The Phonological Mind
Humans instinctively form words by weaving patterns of meaningless speech elements. Moreover, we do so in specific, regular ways. We contrast dogs and gods, favour blogs to lbogs. We begin forming sound-patterns at birth and, like songbirds, we do so spontaneously, even in the absence of an adult model. We even impose these phonological patterns on invented cultural technologies such as reading and writing. But why are humans compelled to generate phonological patterns? And why do different phonological systems - signed and spoken - share aspects of their design? Drawing on findings from a broad range of disciplines including linguistics, experimental psychology, neuroscience and comparative animal studies, Iris Berent explores these questions and proposes a new hypothesis about the architecture of the phonological mind.
- Online resource
- 05 Feb 2013
- Cambridge University Press (Virtual Publishing)
- Cambridge, United Kingdom
- 30 b/w illus. 9 tables
'Although research on sentence processing has long been informed by syntactic theory, there has been more of a disconnect between phonological theory and research on word/sub-word processing. No more! This monograph establishes firmly how phonological theory and theories of speech processing are intricately connected. With this book, Berent cements her position as a major contributor to the research on speech processing and phonological theory, and the interface between these two fields.' Andries W. Coetzee, University of Michigan 'The patterning of the sounds of language may be the most elegant system of human cognitive competence, yet this intricate beauty has not been appreciated by psychologists. The Phonological Mind will change that - it is a brilliant and fascinating analysis of how we produce and interpret sounds, which will give phonology its proper due as a major topic in cognitive science.' Steven Pinker, Harvard College Professor of Psychology, Harvard University, and author of The Language Instinct and The Stuff of Thought: Language as a Window into Human Nature 'This is an important book that does a major service to several fields. In the context of articulating her position on algebraic phonology as a core system of knowledge, Berent covers an enormous range of phenomena very relevant to linguists, psychologists, speech scientists, and neurobiologists. With engaging and thoughtfully chosen examples ranging from development to brain science, the reader is treated to a great example of linguistics as cognitive science. The book succeeds in developing a view that offers productive linking hypotheses between language research, psychology, and biology.' David Poeppel, New York University 'With the goal of demonstrating to a cognitive science audience that phonological patterns consist of abstract equivalence classes - whose members are treated in terms of across-the-board generalizations whether they are familiar or novel - Berent has formulated a compelling line of argumentation, both grand in scope and profound in empirical depth.' Andrew Nevins, University College London 'In this wonderful work, Iris Berent shows how phonology can provide great progress on the classic 'big questions' of cognitive science, progress delayed for decades by the theoretical and empirical limitations of syntax. Berent manages to bring together a remarkably diverse body of research, much of it her own, accessibly presenting a wealth of information and insight while conveying the tremendous excitement in the field at this point in time. An amazing achievement, this book is to be read and enjoyed by anyone with a deep curiosity about the fundamental nature and source of nature's biggest gift to our species: language.' Paul Smolensky, Krieger-Eisenhower Professor of Cognitive Science, Johns Hopkins University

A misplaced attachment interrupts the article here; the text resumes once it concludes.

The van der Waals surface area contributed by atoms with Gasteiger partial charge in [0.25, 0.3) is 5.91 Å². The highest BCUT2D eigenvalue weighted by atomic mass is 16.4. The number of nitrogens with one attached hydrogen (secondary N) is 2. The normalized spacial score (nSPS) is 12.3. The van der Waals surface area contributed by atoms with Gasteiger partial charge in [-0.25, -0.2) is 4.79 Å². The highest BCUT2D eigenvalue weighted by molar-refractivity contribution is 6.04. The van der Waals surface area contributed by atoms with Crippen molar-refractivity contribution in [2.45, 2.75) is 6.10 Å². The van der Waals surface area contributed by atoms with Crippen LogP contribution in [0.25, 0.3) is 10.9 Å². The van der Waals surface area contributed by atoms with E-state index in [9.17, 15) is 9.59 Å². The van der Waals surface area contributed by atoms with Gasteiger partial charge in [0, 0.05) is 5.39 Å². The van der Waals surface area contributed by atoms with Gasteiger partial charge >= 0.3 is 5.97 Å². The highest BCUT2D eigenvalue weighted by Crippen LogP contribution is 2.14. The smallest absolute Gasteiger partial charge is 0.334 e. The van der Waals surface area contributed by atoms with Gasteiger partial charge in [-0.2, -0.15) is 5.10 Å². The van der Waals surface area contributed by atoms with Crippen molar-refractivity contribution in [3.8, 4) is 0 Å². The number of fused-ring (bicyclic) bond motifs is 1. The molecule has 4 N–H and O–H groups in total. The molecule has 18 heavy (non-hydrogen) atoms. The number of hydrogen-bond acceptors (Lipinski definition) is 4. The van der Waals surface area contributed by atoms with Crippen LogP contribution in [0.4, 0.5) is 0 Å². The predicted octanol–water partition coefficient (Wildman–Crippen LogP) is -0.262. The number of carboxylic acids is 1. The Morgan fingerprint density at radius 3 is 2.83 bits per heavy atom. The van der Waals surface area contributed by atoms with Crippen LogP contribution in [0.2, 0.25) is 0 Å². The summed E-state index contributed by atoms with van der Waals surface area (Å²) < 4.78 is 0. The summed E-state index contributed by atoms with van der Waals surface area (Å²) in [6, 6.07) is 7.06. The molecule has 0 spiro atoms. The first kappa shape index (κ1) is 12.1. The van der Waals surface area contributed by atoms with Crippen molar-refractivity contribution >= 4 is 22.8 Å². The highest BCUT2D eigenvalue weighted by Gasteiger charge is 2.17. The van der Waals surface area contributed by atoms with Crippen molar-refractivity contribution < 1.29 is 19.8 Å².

Table of contents
Part I. Introduction: 1. Genesis; 2. Instinctive phonology; 3. The anatomy of the phonological mind; Part II. Algebraic Phonology: 4. How are phonological categories represented: the role of equivalence classes; 5. How phonological patterns are assembled: the role of algebraic variables in phonology; Part III. Universal Design - Phonological Universals and their Role in Individual Grammars: 6. Phonological universals: typological evidence and grammatical explanations; 7. Phonological universals are mirrored in behavior: evidence from artificial language learning; 8. Phonological universals are core knowledge: evidence from sonority restrictions; Part IV. Ontogeny, Phylogeny, Phonological Hardware and Technology: 9. Out of the mouths of babes; 10. The phonological mind evolves; 11. The phonological brain; 12. Phonological technologies: reading and writing; 13. Conclusions, caveats, questions.
About Iris Berent
Iris Berent is a Professor of Psychology at Northeastern University, Boston. Her research concerns phonology, morphology and reading. She has published extensively in psychological and linguistic journals.